He said that her canonization is one of the highlights of Francis' Jubilee of Mercy.

He said she was affectionately called the "saint of the gutters" during her lifetime, and Teresa will be made an official saint of the Roman Catholic Church on Sept.4, just 19 years after her death.

"The Church defines saints as those believed to have been holy enough during their lives to now be in Heaven and able to intercede with God to perform miracles.

"She has been credited with two miracles, both involving the healing of sick people,'' he said.

Kolodiejchuk said that Mother Teresa was one of the most influential women in the Church's 2,000-year history, acclaimed for her work amongst the world's poorest in the slums of the Indian city now called Kolkata.

He noted that critics view her differently, arguing she did little to alleviate the pain of the terminally ill and nothing to stamp out the root causes of poverty.

The priest recalled that in 1991, the British medical journal the Lancet visited a home she ran in Kolkata for the dying and said untrained carers failed to recognize when some patients could have been cured.

Kolodiejchuk said her detractors missed the point of her mission, arguing that she had created a place to comfort people in their final days rather than establish hospitals.


"We don't have to prove that saints were perfect, because no one is perfect," he said.

He said that several events are planned in the run up to the ceremony, including a prayer vigil on Friday, an audience in St Peter's Square with Francis on Saturday morning.

Kolodiejchuk said it would be followed in the evening by a veneration of Teresa's relics in a Roman basilica outside of the Vatican.

"As the canonisation falls on the eve of Teresa's feast day, which marks the anniversary of her death on September 5, 1997, there are expected to be more celebrations and religious services on Monday and later on in the week," he said.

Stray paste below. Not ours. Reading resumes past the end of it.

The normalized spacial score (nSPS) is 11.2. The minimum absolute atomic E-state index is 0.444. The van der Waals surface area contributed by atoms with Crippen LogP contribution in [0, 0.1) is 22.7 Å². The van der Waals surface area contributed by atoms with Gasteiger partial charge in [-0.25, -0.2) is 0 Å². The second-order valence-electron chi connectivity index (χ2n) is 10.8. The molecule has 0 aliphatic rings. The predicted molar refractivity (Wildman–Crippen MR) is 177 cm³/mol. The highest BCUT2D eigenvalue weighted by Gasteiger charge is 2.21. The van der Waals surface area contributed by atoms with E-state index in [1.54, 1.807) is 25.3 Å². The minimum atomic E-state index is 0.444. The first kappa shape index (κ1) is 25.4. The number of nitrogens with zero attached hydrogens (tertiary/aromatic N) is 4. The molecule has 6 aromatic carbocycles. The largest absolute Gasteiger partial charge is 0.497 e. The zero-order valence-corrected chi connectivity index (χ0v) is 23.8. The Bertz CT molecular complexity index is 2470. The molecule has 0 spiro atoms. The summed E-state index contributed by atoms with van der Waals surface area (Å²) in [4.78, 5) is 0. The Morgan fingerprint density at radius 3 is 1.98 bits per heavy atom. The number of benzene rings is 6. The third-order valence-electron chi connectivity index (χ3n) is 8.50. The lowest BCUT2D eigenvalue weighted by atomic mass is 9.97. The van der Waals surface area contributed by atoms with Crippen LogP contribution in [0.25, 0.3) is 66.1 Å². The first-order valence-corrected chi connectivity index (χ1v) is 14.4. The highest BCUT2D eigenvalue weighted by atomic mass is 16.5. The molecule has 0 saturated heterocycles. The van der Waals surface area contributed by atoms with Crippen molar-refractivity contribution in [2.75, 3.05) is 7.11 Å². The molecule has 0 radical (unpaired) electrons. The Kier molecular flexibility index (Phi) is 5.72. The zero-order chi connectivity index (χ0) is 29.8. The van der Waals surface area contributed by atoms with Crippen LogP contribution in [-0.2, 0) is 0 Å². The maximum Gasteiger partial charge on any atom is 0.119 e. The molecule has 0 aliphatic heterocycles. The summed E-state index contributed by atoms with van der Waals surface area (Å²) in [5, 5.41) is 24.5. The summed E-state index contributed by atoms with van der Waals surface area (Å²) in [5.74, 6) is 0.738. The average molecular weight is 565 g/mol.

Kolodiejchuk noted that Sept. 7-8, the room Teresa used on visits to Rome, in the convent of the Church of San Gregorio Magno near the Colosseum, where her Missionaries of Charity have a local branch, will be open to pilgrims.

Kolodiejchuk said that the Indian Foreign Minister, Sushma Swaraj and other dignitaries from Teresa's adopted nation are scheduled to attend the Mass.

Mother Teresa was born Agnese Gonxha Bojaxhiu of Albanian parents in 1910 in what was then part of the Ottoman Empire and is now Macedonia.

At the age of 16 she became a nun at 16, moving to India in 1929, where she set up her mission in 1950.

Private letters published after her death in 1997 show she despaired for the last 50 years of her life over having lost a personal connection with Jesus, while she continued steadfastly to serve his cause.

Still, in a preface to a book Teresa, published in July, Pope Francis recalled how giving to the needy is fundamental to Christian teaching.

Francis said that "Mother Teresa made this page of the Gospel the guide for her life and the path to her holiness and it can be for us, as well."

(Photo: REUTERS / Rupak De Chowdhuri)Catholic nuns from the Missionaries of Charity, the global order of nuns founded by Mother Teresa, take part in a mass service to mark the 104th birth anniversary of Mother Teresa in Kolkata August 26, 2014. Teresa, a Nobel Peace Prize winner who died in 1997, was beatified by Pope John Paul II in 2003 at the Vatican.